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NR 1996-12
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Criminal Reporting For National Banks Streamlined

WASHINGTON, DC — The Office of the Comptroller of the Currency (OCC) published a final rule in today's Federal Register that reduces unnecessary regulatory burden on national banks by simplifying the process by which national banks report suspected crimes and suspicious financial transactions. The rule is part of an interagency effort to consolidate reporting requirements. The same rule will be issued by the U.S. Department of Treasury's Financial Crimes Enforcement Network (FinCEN), the Board of Governors of the Federal Reserve System, the Office of Thrift Supervision, and the Federal Deposit Insurance Corporation.

Today's final rule to revise part 21 of the OCC regulations raises mandatory reporting dollar thresholds, thereby reducing the number of reports that financial institutions must file. The threshold for reporting suspected crimes is raised to $5,000 from $1,000 when a bank has identified a suspect who is not a bank insider. When a bank has not identified a suspect, the threshold is raised to $25,000 from $5,000. If the suspect is a bank insider, filing continues to be required regardless of the dollar amount.

The final rule adds a $5,000 reporting threshold when a national bank suspects a transaction involves money laundering or a violation of the Bank Secrecy Act. This replaces a provision in the proposed rule that would have required a transaction be reported if it was deemed suspicious for any reason.

The final rule also:

  • Reduces the number of copies of each filing that must be submitted by requiring financial institutions to send a single copy of each report to one place, the Financial Crimes Enforcement Network (FinCEN), Department of the Treasury. At present, institutions have to submit copies to several different agencies.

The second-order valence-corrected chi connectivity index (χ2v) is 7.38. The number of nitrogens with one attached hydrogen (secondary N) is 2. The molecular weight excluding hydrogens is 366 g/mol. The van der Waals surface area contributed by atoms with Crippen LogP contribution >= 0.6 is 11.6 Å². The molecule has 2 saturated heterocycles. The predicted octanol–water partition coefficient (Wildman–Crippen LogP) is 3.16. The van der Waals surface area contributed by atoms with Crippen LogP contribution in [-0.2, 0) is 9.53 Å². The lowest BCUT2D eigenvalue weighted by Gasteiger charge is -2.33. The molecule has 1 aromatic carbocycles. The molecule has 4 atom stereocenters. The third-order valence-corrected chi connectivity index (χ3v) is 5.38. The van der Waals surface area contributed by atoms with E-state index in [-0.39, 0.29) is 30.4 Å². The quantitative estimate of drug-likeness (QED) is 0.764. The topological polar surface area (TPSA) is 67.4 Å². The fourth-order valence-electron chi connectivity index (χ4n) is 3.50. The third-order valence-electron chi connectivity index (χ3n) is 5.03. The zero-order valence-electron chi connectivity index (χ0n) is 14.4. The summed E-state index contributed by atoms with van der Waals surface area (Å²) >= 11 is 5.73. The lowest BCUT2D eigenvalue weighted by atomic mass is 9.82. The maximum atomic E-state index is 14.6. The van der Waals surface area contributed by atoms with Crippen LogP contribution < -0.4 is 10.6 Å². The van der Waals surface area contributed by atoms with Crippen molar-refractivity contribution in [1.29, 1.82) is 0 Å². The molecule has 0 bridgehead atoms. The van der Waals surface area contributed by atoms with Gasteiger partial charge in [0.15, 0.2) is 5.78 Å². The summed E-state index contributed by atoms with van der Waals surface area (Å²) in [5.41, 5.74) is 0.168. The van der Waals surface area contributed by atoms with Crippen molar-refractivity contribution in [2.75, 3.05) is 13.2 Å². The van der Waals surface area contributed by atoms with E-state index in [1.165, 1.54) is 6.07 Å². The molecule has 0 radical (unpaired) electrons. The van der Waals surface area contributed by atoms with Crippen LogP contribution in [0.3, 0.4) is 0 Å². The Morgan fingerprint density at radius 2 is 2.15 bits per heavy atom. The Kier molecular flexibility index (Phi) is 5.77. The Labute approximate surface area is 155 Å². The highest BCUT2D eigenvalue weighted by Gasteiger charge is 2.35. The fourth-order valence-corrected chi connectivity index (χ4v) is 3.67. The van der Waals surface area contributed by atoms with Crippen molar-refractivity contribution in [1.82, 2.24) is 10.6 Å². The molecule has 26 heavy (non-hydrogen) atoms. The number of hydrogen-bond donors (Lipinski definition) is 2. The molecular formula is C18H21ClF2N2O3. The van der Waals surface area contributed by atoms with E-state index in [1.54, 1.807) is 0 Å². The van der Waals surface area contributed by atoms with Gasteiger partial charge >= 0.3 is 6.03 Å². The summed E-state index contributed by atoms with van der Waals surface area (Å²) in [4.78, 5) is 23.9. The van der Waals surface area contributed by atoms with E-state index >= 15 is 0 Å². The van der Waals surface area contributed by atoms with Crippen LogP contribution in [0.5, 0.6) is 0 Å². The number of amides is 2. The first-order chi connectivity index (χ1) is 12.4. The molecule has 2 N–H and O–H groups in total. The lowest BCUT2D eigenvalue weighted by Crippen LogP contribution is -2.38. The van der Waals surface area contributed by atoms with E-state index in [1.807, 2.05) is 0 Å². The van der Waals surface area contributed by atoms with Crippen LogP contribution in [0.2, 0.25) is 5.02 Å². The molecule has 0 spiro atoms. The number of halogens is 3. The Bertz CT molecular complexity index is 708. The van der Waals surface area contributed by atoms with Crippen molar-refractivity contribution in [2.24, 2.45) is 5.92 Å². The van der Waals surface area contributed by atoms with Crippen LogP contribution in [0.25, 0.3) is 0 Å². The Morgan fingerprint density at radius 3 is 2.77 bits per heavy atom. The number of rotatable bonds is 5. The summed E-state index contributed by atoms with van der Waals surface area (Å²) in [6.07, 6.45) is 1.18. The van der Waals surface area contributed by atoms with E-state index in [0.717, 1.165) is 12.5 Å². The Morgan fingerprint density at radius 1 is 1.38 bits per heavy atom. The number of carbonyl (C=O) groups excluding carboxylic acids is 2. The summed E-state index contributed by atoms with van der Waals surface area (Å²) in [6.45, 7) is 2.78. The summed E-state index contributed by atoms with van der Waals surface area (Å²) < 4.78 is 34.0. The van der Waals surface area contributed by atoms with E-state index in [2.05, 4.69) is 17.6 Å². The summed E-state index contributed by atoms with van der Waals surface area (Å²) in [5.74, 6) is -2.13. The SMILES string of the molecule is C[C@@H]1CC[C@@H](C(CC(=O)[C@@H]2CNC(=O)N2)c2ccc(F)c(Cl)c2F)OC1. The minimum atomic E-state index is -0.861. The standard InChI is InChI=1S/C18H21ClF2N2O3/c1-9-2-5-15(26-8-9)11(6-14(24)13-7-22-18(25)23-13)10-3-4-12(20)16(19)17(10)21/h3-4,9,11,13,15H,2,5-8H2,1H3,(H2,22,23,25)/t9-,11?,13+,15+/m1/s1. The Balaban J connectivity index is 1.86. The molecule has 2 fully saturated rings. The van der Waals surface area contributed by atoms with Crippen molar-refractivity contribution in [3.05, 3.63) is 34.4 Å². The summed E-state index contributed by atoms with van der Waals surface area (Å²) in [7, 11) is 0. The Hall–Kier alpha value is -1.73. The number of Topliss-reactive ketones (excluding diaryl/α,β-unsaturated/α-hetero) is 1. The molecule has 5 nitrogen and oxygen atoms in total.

• Clarifies the procedures for filing reports by implementing a new, consolidated interagency report form, the Suspicious Activity Report (SAR), that melds and replaces all other criminal referral and suspicious financial transaction reports.
  • Eliminates the need to file supporting documentation with a criminal referral.
  • Reduces the period for which banks must retain the documentation supporting an SAR from ten years to five.
  • Adds a safe harbor provision reflecting the OCC's opinion that the Bank Secrecy Act protects banks from liability under the Right to Financial Privacy Act and state statutes when they file SARs with law enforcement agencies.
  • Permits banks to maintain as supporting documents to an SAR business record equivalents rather than original documents, a provision that permits electronic storage of original documentation.

The new rule will also simplify the process of filing reports. The SAR requires less information than its predecessor forms and can be completed on paper or by computer using software provided by the supervisory agencies. Each SAR will be entered into a newly created computer database that is expected to enhance law enforcement and supervisory agencies' ability to track, investigate, and prosecute suspected violations of federal criminal laws.

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